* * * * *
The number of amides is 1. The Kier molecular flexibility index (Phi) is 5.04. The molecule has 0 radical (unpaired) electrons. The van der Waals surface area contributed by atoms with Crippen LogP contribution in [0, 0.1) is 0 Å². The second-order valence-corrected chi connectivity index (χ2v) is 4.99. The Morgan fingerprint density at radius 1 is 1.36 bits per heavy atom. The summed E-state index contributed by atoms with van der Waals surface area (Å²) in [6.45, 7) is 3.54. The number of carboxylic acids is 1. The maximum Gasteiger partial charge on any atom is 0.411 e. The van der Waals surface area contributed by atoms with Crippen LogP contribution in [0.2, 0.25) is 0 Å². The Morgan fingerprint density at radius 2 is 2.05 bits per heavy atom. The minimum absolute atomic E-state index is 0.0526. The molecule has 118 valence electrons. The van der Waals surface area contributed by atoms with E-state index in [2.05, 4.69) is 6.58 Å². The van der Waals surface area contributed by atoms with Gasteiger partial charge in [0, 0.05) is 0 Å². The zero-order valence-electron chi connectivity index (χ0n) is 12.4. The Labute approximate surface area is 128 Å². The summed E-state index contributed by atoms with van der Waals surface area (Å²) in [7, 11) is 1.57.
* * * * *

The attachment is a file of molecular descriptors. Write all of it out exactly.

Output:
The number of amides is 1. The Kier molecular flexibility index (Phi) is 5.04. The molecule has 0 radical (unpaired) electrons. The van der Waals surface area contributed by atoms with Crippen LogP contribution in [0, 0.1) is 0 Å². The second-order valence-corrected chi connectivity index (χ2v) is 4.99. The Morgan fingerprint density at radius 1 is 1.36 bits per heavy atom. The summed E-state index contributed by atoms with van der Waals surface area (Å²) in [6.45, 7) is 3.54. The number of carboxylic acids is 1. The maximum Gasteiger partial charge on any atom is 0.411 e. The van der Waals surface area contributed by atoms with Crippen LogP contribution in [0.2, 0.25) is 0 Å². The Morgan fingerprint density at radius 2 is 2.05 bits per heavy atom. The minimum absolute atomic E-state index is 0.0526. The molecule has 118 valence electrons. The van der Waals surface area contributed by atoms with E-state index in [2.05, 4.69) is 6.58 Å². The van der Waals surface area contributed by atoms with Gasteiger partial charge in [0, 0.05) is 0 Å². The zero-order valence-electron chi connectivity index (χ0n) is 12.4. The Labute approximate surface area is 128 Å². The summed E-state index contributed by atoms with van der Waals surface area (Å²) in [7, 11) is 1.57.